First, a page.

Incorporating Demographic Change in Multi-Country Macroeconomic Models: Some Preliminary Results

Ralph C. Bryant and Warwick J. McKibbin
Warwick McKibbin
Warwick J. McKibbin Former expert - Economic Studies, Center on Regulation and Markets, Distinguished Professor of Economics & Public Policy - Crawford School of Public Policy, The Australian National University

April 1, 2003


Demographic shifts may profoundly influence the world economy, directly in the countries
experiencing the demographic change and indirectly through changes in global trade, capital
markets, and exchange rates. Though that point is now widely acknowledged, it is much less
widely understood that existing analytical tools are inadequate for assessing the generalequilibrium
and cross-border consequences of demographic change. The research reported in this
paper takes preliminary steps to improve the required analytical tools. We build on theoretical
work by (among others) Blanchard, P. Weil, Faruqee, Laxton, and Symansky that suggests a
revised life-cycle approach to consumption and saving behavior. We use this approach to
incorporate demographic structure into open-economy empirical macroeconomic models.
Changes in birth and mortality rates are combined with an approximation of age-earning profiles
to allow demographic shifts to influence human wealth, consumption, and asset accumulation.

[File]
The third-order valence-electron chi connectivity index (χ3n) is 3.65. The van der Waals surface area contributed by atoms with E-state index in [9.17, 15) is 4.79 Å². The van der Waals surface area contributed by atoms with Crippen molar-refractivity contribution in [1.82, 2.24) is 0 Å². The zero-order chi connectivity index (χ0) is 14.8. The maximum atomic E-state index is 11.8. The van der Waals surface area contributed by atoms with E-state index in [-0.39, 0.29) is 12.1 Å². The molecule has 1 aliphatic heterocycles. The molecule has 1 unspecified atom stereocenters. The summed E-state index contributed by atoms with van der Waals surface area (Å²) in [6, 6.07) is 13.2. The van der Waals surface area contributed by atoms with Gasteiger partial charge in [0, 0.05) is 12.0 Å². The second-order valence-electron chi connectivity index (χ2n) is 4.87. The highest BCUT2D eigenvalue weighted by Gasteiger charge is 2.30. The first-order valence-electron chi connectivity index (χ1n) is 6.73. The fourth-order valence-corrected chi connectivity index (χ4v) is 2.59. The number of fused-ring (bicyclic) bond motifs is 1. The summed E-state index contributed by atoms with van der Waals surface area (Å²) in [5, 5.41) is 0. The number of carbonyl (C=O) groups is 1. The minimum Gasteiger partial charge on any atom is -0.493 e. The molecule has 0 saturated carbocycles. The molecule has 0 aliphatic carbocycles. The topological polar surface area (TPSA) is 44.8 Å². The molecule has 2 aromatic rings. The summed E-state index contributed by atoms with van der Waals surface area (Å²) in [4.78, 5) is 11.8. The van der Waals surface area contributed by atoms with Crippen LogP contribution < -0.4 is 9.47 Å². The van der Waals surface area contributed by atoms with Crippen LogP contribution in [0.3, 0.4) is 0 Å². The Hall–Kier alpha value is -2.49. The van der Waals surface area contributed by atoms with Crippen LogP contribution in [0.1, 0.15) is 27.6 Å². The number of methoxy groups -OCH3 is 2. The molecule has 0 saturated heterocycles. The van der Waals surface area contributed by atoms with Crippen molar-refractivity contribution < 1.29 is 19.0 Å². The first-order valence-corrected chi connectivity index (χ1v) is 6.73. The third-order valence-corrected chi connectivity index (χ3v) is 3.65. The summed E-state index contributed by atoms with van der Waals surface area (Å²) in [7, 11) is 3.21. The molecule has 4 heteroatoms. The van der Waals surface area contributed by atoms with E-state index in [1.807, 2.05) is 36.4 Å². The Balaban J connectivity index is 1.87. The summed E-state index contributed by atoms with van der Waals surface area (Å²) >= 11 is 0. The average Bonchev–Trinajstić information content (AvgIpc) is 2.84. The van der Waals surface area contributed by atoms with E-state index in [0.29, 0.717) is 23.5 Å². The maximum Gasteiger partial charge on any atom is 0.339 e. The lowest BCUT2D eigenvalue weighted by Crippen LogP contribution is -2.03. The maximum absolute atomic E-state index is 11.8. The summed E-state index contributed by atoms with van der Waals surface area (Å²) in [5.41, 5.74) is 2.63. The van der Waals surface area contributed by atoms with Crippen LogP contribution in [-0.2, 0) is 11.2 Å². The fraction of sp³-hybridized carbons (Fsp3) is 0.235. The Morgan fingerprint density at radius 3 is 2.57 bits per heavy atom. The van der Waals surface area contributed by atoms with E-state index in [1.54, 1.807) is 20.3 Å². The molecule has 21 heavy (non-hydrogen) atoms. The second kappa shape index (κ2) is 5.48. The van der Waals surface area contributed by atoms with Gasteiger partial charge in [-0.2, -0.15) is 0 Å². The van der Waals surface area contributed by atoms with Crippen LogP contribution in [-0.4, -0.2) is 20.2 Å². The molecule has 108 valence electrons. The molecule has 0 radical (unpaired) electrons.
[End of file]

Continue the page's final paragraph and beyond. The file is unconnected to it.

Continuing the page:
Our preliminary work introduces the new approach into two simplified empirical models, a tworegion
abridgement of the IMF’s MULTIMOD model and a two-region abridgement of the
McKibbin MSG3 multi-country model. This paper reports preliminary simulation results. The
stylized shock on which we initially focus is an unanticipated and transitory demographic bulge,
analogous to the “baby boom” experienced by some industrial nations several decades ago. With
the passage of time, the shock results in population aging of the type now confronting industrial
nations. One set of simulation results describes the effects when the demographic bulge occurs
simultaneously in both of the two model regions. A second set considers the consequences when
the shock occurs in one of the regions but not the other. Our preliminary findings strongly
support the conclusion that this analytical approach is promising. They also strongly confirm the
hypothesis that differences across countries in the timing and intensity of demographic shifts can
have significant effects on exchange rates and cross-border trade and capital flows.